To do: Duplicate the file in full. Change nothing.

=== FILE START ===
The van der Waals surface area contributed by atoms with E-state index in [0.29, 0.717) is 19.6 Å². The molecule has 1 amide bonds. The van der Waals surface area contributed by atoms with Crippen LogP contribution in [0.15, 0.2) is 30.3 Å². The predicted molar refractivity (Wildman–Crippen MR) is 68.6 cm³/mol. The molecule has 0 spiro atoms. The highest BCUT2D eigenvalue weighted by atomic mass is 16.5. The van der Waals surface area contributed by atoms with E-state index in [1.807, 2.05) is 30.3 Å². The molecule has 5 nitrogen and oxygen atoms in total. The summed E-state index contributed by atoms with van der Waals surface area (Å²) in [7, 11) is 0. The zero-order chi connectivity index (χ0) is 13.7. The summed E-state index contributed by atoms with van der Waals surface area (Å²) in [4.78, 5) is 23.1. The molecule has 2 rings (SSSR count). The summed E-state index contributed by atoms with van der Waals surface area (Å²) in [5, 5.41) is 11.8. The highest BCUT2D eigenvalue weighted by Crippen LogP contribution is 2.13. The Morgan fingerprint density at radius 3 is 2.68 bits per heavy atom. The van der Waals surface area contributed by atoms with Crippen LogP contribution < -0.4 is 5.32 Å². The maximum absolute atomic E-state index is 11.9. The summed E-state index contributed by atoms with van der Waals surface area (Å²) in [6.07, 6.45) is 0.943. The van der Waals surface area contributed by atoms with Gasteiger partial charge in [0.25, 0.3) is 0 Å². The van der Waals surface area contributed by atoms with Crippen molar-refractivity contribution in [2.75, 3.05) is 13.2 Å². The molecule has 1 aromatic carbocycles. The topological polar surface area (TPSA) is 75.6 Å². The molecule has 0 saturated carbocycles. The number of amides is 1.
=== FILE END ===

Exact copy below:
The van der Waals surface area contributed by atoms with E-state index in [0.29, 0.717) is 19.6 Å². The molecule has 1 amide bonds. The van der Waals surface area contributed by atoms with Crippen LogP contribution in [0.15, 0.2) is 30.3 Å². The predicted molar refractivity (Wildman–Crippen MR) is 68.6 cm³/mol. The molecule has 0 spiro atoms. The highest BCUT2D eigenvalue weighted by atomic mass is 16.5. The van der Waals surface area contributed by atoms with E-state index in [1.807, 2.05) is 30.3 Å². The molecule has 5 nitrogen and oxygen atoms in total. The summed E-state index contributed by atoms with van der Waals surface area (Å²) in [7, 11) is 0. The zero-order chi connectivity index (χ0) is 13.7. The summed E-state index contributed by atoms with van der Waals surface area (Å²) in [4.78, 5) is 23.1. The molecule has 2 rings (SSSR count). The summed E-state index contributed by atoms with van der Waals surface area (Å²) in [5, 5.41) is 11.8. The highest BCUT2D eigenvalue weighted by Crippen LogP contribution is 2.13. The Morgan fingerprint density at radius 3 is 2.68 bits per heavy atom. The van der Waals surface area contributed by atoms with Crippen LogP contribution < -0.4 is 5.32 Å². The maximum absolute atomic E-state index is 11.9. The summed E-state index contributed by atoms with van der Waals surface area (Å²) in [6.07, 6.45) is 0.943. The van der Waals surface area contributed by atoms with Gasteiger partial charge in [0.25, 0.3) is 0 Å². The van der Waals surface area contributed by atoms with Crippen molar-refractivity contribution in [2.75, 3.05) is 13.2 Å². The molecule has 1 aromatic carbocycles. The topological polar surface area (TPSA) is 75.6 Å². The molecule has 0 saturated carbocycles. The number of amides is 1.